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Friday, July 4, 2014

To the Lighthouse by Virginia Woolf

6 comments

The Arcs of a Lifetime


TO THE LIGHTHOUSE was my first Virginia Woolf novel. Her language takes a lot of getting used to, I didn't enjoy it in the very beginning, but it grew on me, the words flew beautifully eventually. It was also difficult to keep on track since it’s written in the stream-of-consciousness style, but the profoundness and richness of the characters, themes, and symbolism brought the whole picture together. I've read somewhere that a Woolf reader needs to savor the language, that’s why I had Juliet Stevenson and her narration accompany me every now and then (Thanks, Angus!).

In lyrical prose, Woolf managed an evocative voice with vividness and intelligence that echoes human fallibility and understanding. There’s no elaborate way to explain it, except that there were sudden moments wherein I have to stop and look beyond to think, that is true. That’s exactly how it felt like. To the Lighthouse reflects back to us the way we experience consciousness in repetition of leaps and turns. Although the heavy themes require the reader's full engagement, its meaning is applicable and accessible to any generation.

“What is the meaning of life? That was all- a simple question; one that tended to close in on one with years, the great revelation had never come. The great revelation perhaps never did come. Instead, there were little daily miracles, illuminations, matches struck unexpectedly in the dark; here was one.”

The second part, Time Passes, was straightforward and brisk; three characters were severed in a matter of few pages. It somehow implies that time waits for no one -that if one doesn't pay attention to every single moment, life will pass unexpectedly.

“She had known happiness, exquisite happiness, intense happiness, and it silvered the rough waves a little more brightly, as daylight faded, and the blue went out of the sea and it rolled in waves of pure lemon which curved and swelled and broke upon the beach and the ecstasy burst in her eyes and waves of pure delight raced over the floor of her mind and she felt, It is enough! It is enough!”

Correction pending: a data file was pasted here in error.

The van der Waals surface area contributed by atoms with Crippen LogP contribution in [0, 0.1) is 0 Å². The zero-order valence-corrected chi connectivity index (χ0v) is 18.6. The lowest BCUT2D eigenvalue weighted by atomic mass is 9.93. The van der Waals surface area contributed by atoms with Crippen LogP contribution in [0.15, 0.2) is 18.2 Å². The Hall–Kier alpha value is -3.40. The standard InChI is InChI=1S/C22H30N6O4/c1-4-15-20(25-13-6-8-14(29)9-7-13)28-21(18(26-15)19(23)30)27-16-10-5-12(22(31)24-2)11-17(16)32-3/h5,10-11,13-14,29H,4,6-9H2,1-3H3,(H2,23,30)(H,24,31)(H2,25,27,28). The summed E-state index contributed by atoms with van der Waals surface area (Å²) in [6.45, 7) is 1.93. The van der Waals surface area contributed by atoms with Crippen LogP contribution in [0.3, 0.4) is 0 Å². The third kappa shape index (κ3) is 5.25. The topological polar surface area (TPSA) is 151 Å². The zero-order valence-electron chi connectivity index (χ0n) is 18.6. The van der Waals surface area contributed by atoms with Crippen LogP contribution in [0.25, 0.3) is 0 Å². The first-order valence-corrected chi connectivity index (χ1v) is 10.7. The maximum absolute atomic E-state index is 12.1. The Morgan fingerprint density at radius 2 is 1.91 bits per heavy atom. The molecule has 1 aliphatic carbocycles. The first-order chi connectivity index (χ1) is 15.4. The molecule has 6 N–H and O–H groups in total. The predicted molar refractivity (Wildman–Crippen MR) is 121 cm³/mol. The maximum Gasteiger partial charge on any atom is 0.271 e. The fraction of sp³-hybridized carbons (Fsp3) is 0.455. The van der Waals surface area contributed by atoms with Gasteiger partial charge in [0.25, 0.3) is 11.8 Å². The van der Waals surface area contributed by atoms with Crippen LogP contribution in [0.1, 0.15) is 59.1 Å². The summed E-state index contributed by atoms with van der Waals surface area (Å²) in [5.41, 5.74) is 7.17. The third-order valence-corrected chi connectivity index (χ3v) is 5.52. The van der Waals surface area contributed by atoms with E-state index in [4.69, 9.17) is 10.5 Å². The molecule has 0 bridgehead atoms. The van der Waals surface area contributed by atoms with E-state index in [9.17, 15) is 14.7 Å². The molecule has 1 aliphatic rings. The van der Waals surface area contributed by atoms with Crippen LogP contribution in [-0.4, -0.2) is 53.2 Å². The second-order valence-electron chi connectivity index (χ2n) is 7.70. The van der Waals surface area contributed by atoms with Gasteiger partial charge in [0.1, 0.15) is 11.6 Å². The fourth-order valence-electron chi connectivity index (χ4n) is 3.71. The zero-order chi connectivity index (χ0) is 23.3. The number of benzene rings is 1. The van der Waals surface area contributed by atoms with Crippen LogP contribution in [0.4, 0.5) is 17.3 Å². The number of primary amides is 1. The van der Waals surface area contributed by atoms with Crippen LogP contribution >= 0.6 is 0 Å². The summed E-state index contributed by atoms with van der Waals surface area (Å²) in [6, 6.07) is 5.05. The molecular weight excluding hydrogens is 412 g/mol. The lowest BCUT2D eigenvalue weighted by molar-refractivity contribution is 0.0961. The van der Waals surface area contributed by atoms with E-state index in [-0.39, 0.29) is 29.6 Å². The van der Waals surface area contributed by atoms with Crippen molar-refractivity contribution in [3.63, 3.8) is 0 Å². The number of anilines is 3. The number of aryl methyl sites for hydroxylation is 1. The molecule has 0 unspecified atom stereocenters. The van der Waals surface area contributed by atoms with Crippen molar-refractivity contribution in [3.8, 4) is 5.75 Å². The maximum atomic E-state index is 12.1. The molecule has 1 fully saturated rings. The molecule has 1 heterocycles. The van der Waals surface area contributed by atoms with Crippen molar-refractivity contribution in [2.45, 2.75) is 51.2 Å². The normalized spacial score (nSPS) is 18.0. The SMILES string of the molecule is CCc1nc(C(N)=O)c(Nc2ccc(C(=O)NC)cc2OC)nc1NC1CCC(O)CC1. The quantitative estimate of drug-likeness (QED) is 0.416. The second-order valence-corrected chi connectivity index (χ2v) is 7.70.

Even though I read this because it was chosen as TFG’s book for May, I have to say that I really liked it. Well, To the Lighthouse is neither something I'd be very eager to go back to time and again, nor my cup of tea, but I believe I know exemplary craft when I see one.


Book details:
Published: 1927
Publisher:  Project Gutenberg
Genre:  Modernist
Rating: 


...

A very meaningful F2F discussion
headed by our beloved Angus,
at Borough, The Podium, last May 2014.

Photo courtesy of Monique.

6 comments :

  1. Ack! I don't know if my comment went through. It disappeared. Anyhu, will comment ulit. :)

    I have had some of those: "this is TRUE" moments too, as I was reading this book. I think mostly about some of the characters' musings about domestic life and relationships. And I agree, beeyootiful prose! :)

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    1. Like what I've metioned to Angus before, steam of conciousness have the tendencies to send readers adrift maybe because it's giving us time to reflect more. It did took me a while to finish this, but I believe it's well worth it. :)

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  2. Oh you guys! This is why I love moderating "challenging" books. And I'm super happy that most of us appreciated the novel. I don't remember anyone giving it anything less than 3-stars.

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    1. Yes. And I've read some notable reviews from various group members too. ♥

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  3. Loved TtL :) very moving, especially for a mom like me. <3

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    1. Hi, Maria! That reminds me of Ranee's review.
      I think every mother have at least one of Mrs. Ramsay's compulsion. I know I do. And it's the love for our kids that drives us that way. :)

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